My grandmother was a telephone operator for Ma Bell in Chicago.

Answering phone calls was not her passion – she didn’t dream of becoming a telephone operator. But she did grow up wanting a job.

And she brought her passion with her:

  • She set the record for number of calls answered in one month, raising the required minimum for all operators
  • She was once on a break outside on a cold, icy day when she slipped on the sidewalk. To protect the team’s injury-free-days record, she claimed she fell across the street.
  • She left to have children and returned as soon as they were all in school.
  • She retired after 25 years of service, proudly wearing her AT&T, ruby-studded retirement ring until she died.

Mike Rowe, host of the show Dirty Jobs, recently reflected, “People I’ve met on my journeys didn’t realize their dream. They looked around for an opportunity. They identified the opportunity. They worked at the opportunity. They got good at the opportunity. And then they figured out how to love it.”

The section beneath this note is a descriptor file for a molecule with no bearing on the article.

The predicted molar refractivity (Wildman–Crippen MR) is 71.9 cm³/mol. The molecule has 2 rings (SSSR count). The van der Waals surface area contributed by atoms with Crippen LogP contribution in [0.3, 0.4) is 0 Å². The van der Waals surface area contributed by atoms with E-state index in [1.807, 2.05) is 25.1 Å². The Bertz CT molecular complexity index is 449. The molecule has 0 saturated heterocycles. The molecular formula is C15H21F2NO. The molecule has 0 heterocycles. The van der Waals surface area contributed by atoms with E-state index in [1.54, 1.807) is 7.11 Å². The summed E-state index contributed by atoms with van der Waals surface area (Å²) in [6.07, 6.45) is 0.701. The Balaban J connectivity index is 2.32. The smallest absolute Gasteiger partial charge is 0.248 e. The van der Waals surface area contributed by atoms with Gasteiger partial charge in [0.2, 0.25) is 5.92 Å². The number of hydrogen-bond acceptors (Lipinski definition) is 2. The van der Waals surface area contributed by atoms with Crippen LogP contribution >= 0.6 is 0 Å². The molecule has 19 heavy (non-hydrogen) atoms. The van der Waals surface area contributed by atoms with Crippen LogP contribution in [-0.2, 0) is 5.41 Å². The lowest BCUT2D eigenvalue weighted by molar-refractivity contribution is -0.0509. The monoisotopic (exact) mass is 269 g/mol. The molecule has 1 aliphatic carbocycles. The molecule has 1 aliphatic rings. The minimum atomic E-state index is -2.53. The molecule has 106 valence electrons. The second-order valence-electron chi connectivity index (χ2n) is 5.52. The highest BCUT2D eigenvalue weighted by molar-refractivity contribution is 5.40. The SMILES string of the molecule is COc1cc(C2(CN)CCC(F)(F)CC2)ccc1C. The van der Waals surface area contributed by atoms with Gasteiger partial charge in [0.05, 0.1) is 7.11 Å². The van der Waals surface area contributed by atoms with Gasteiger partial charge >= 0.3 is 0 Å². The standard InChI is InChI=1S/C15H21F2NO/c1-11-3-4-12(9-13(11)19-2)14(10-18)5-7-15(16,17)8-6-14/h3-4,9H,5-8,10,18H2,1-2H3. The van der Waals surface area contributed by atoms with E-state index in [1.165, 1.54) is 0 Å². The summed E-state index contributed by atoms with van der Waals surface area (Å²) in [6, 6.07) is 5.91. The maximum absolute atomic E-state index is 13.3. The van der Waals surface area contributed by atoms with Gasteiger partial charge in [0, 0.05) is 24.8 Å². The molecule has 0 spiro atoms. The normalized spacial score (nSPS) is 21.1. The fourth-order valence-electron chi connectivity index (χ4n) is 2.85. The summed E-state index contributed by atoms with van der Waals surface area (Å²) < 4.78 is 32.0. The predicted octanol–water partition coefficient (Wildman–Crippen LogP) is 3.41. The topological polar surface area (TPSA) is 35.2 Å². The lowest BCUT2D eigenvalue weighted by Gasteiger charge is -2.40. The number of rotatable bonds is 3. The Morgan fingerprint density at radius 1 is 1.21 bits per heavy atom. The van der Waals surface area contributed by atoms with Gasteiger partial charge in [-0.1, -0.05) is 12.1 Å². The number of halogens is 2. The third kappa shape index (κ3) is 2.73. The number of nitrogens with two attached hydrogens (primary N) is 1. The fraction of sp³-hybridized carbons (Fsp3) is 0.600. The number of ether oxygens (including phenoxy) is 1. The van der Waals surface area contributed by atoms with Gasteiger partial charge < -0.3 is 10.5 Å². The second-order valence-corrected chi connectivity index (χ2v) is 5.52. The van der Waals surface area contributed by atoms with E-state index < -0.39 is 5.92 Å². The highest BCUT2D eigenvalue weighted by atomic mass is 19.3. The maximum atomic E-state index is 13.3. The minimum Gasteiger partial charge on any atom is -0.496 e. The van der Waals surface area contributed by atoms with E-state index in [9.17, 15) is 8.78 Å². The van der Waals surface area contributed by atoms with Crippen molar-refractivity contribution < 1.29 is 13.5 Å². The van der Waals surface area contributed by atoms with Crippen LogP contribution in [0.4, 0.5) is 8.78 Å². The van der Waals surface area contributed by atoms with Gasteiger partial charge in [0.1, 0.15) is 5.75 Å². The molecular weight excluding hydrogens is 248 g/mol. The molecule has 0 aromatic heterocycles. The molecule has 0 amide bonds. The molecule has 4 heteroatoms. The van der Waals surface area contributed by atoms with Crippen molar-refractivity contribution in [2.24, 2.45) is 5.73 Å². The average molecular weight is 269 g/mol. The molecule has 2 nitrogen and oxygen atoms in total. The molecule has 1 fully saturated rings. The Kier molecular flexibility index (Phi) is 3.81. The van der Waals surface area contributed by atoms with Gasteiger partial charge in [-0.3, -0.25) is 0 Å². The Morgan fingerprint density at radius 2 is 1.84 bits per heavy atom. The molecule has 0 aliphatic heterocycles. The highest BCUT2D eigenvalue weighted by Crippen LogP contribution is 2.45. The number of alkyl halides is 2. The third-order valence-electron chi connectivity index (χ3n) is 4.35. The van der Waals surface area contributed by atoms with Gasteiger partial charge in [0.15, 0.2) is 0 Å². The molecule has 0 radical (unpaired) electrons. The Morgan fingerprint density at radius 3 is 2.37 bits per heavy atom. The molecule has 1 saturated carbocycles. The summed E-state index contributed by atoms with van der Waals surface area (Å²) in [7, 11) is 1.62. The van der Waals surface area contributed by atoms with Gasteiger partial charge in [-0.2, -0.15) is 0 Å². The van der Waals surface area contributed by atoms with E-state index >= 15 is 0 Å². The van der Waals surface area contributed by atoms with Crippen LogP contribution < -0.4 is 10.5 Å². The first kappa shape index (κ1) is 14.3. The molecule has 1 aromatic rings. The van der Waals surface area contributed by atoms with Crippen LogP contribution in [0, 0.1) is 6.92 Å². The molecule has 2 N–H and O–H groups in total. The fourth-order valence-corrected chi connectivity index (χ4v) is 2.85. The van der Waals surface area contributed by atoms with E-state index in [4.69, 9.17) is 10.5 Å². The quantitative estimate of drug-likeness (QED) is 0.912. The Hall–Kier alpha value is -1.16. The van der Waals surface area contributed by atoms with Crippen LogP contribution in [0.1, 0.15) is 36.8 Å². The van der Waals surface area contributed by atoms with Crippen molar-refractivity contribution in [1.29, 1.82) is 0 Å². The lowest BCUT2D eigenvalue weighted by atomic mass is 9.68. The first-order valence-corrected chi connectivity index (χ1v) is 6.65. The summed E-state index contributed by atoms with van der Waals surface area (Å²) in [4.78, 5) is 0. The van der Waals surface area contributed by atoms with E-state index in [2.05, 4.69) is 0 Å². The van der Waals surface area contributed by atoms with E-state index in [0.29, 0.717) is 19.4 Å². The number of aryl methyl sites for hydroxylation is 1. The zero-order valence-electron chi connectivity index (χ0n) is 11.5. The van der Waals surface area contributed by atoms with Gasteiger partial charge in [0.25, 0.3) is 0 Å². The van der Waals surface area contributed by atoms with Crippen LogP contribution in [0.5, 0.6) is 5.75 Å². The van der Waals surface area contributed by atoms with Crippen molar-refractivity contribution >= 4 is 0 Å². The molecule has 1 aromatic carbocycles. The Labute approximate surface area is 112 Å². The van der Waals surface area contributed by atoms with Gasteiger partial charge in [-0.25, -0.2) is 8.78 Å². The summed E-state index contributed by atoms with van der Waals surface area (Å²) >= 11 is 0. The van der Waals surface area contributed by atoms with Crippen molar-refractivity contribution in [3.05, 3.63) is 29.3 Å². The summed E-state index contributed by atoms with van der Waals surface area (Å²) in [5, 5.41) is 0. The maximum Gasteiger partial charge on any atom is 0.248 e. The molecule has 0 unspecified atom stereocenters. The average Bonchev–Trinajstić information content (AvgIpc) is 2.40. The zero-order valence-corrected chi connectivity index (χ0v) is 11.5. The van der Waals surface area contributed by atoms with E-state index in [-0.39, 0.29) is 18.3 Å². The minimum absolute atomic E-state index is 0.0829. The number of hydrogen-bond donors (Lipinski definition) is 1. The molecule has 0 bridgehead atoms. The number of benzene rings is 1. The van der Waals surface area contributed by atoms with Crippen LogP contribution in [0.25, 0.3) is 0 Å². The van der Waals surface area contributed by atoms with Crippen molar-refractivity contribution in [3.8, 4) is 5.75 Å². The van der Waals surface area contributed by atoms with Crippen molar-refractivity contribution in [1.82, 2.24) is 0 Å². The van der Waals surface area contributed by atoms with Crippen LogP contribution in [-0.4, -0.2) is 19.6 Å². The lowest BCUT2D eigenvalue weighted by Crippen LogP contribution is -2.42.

Researchers at Stanford affirmed Rowe’s perspective in a recent study, concluding that following our passion is harmful because it presumes that it’s something to be chased. Instead passion should be developed.


  • Cultivate interests
  • Seek opportunities
  • Ask, “How can I improve myself / this task / this role / my team / the organization?”
  • Build a toolbox of skills, experiences, resources, connections, mentors, and mentees

I grew up wondering what my passion is… And then I discovered a business law class. I developed my interest: I sought mentoring, I went to law school, I created internships, and I became a corporate attorney. And I loved it!

Passion is not to be chased. Passion ignites from within.

The question is… what are you doing to fan the flames?

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